Okay now you have a big beautiful concrete slab and you’re ready for the fun stuff. FRAMING! Framing is my favorite because it’s fun and you can save money if you’re doing this project yourself. Framing usually take between 2-5 weeks. If you’re going to do this project yourself, then get the basic tools. Speed square, tape measure, saw, nail gun and a few other items. After framing you can install your windows and doors and continue on with rough electrical and plumbing. Your next big inspection is after all rough ins and framing is done. The inspector will be looking at all the electrical, plumbing, venting, fire blocking and ultimately to make sure that whatever your building matches the architecture drawing. So now we have a solid foundation. Framing and roofing is complete. On top of that we have our rough ins complete and we are ready to move on to the final chapters. 

Depending on the type of building your architect designed, most houses in gilbert Arizona that are either home additions or new construction don’t have sheathing or any kind of plywood as shear strength. They achieve shear strength by using diagonal metal bracing.  And installing foam to gain R-value. So typically, most home additions will be built with stucco as the siding to match the existing siding. However, a lot of older houses in Mesa, or Chandler and even Gilbert Arizona use t1-11 as a siding or even a fiber cement siding like James Hardie. Next up on the list to complete is insulation. Insulation is very important especially with temperatures reaching as high as 120 degrees. To reach code, the walls will need to be a minimum of R-19 and your ceiling with a minimum of R30. Generally, after insulation is complete by either you or the contractor the city will require an energy inspection to make sure insulation is up to par.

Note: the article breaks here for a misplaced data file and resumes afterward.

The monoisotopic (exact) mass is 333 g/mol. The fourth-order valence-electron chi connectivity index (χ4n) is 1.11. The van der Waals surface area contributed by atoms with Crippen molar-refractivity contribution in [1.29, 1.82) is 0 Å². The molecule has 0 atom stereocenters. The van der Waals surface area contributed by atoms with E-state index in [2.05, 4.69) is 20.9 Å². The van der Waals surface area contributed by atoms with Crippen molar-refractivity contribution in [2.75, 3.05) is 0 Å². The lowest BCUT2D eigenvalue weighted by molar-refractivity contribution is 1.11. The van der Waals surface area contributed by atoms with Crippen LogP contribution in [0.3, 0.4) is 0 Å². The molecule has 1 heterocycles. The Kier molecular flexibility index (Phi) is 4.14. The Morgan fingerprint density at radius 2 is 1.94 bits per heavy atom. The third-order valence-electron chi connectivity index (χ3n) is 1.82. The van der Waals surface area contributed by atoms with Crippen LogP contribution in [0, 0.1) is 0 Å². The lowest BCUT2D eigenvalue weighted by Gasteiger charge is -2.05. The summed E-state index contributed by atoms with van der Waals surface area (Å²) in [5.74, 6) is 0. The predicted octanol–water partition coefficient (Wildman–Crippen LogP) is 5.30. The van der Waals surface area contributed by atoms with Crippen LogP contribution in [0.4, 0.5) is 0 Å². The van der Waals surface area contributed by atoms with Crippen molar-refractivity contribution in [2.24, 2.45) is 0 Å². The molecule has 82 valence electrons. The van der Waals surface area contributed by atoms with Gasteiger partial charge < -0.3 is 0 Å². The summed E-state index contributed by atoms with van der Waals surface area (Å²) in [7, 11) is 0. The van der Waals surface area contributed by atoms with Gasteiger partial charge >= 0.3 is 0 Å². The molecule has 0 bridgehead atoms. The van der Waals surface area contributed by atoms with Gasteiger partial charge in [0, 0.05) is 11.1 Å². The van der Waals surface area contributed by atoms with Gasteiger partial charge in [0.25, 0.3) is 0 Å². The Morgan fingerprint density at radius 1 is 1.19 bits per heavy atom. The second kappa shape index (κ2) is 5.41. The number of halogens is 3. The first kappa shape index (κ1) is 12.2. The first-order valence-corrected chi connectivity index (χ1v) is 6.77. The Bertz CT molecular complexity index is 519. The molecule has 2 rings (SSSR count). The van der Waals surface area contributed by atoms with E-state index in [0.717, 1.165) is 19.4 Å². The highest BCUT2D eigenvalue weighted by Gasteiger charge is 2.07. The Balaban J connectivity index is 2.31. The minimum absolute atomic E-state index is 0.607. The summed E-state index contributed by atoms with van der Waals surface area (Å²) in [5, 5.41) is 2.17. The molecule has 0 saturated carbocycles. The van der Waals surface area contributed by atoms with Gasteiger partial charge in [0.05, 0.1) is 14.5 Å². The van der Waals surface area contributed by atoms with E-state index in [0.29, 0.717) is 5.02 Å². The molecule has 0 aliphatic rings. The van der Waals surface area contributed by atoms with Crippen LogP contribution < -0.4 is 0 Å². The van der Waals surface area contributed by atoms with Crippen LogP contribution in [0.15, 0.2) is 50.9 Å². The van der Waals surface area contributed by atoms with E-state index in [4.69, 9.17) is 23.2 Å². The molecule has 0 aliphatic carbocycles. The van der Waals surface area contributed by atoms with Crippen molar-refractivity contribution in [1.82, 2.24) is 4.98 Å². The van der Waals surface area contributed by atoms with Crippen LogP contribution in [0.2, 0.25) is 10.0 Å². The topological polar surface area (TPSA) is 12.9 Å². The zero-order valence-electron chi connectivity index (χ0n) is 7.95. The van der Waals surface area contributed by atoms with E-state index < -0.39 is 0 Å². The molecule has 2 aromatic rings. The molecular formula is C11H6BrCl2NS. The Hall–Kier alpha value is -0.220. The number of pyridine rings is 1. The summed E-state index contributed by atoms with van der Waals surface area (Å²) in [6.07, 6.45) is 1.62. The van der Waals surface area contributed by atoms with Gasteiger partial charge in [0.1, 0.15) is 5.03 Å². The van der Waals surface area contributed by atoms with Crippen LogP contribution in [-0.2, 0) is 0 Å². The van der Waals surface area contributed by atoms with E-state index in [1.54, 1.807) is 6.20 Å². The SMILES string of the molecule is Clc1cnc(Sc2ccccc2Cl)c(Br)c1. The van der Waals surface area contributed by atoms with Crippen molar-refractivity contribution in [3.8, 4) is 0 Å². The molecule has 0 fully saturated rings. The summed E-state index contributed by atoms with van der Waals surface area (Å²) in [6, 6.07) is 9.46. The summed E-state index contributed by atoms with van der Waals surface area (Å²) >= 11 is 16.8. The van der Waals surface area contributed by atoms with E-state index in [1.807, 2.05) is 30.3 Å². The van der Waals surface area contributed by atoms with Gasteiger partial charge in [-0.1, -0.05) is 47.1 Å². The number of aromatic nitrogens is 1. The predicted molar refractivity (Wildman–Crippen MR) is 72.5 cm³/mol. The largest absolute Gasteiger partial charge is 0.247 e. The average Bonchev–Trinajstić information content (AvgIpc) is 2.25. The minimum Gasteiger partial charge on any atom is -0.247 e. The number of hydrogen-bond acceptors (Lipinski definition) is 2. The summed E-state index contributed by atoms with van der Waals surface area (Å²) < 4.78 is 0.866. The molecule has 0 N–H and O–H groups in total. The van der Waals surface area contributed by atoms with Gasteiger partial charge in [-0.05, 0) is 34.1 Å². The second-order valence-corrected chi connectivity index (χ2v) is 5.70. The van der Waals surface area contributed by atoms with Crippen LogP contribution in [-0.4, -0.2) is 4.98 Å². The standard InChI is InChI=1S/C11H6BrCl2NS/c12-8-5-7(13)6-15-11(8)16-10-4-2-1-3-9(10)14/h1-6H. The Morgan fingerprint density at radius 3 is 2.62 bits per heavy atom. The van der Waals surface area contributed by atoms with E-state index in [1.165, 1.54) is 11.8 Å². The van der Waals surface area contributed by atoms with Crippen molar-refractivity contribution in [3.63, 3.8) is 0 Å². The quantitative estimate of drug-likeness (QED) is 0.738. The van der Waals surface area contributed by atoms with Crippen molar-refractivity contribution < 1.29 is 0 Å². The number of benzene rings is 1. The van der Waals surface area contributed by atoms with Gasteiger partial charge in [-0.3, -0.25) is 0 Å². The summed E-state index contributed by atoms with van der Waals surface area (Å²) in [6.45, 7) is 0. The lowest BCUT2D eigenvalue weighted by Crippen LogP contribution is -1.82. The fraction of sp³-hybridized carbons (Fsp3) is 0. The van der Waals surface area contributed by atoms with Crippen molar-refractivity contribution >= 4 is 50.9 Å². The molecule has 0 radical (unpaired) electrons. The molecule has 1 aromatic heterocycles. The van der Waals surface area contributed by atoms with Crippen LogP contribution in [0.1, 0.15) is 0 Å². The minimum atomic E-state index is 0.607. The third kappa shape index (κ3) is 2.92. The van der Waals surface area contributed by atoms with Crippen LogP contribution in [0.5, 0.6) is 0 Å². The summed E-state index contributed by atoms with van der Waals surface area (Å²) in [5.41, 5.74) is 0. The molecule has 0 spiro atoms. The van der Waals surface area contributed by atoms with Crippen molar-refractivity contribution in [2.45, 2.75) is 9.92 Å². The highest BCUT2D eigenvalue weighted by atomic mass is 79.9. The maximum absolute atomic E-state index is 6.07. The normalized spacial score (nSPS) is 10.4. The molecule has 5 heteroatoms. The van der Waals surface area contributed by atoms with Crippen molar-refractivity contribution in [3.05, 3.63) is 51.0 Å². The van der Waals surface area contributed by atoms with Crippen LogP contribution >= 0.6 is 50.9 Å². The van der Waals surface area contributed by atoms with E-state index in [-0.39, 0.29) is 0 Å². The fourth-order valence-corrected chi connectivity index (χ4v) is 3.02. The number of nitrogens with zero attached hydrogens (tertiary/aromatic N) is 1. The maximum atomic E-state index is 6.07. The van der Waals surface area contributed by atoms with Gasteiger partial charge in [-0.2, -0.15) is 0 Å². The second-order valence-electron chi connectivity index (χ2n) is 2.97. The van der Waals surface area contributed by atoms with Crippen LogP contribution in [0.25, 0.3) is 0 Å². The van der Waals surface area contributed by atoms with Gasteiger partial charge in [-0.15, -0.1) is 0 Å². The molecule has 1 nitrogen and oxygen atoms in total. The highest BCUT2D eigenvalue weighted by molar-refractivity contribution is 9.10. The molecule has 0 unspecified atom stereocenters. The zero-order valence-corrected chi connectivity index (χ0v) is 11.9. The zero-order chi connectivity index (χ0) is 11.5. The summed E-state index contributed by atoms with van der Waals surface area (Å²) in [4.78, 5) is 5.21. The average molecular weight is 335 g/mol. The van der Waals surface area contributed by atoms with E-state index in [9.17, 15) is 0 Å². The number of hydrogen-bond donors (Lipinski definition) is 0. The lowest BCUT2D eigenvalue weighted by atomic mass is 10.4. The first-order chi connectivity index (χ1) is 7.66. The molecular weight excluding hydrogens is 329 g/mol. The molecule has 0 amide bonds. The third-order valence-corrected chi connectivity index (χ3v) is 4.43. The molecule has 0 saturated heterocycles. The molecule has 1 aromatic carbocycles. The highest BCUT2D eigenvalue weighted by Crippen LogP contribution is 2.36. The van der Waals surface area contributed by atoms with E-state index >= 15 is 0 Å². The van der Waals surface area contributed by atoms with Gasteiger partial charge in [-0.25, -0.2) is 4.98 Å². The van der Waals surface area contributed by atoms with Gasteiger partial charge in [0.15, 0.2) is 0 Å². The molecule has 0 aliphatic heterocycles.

In due time, drywall goes up. For most homeowners and builders this is a huge milestone in the build. Your ity might require a drywall inspection (to make sure there are enough screws) when drywall goes up that’s when every room has dimension, and people without a vision can really see what their house looks like. After the main part of the structure is built your almost to the end because everything else doesn’t really need inspected. For example, painting, cabinets, trim work flooring, countertops. All the good-looking stuff isn’t required to be inspected. The inspector is there to make sure that the building wont collapse and cause death, they don’t care about what color you paint your walls Upon the final inspection of the building that’s when you can expect the inspector to analyze the whole build and make sure the switches are installed, plumbing fixtures aren’t leaking and anything like that. 

        As shown above, tackling a home addition in Gilbert Arizona can be a daunting task. Coupled with multiple sub-contractors that you rely on and hope to maintain a schedule and budget while you weather is unpredictable. As a licensed Electrician and a Licensed builder, I can say that, hardly does everything go as planned. Things take more time and cost more than you can think. Communication is key when tackling a large project. Always be ahead of the curve and think what’s next. The great thing about building in Gilbert Arizona is that the weather is generally always perfect for building something. I always advise customers to have everything written down when communicating with contractors or sub-contractors, and here at Everything Residential we emphasize on communicating through email or text so everybody is on the same page.  Generally home additions can take up to 8 months to a year depending if you’re doing a home addition for Larry Fitzgerald or for an older mesa home.

Leave a Reply

This site uses Akismet to reduce spam. Learn how your comment data is processed.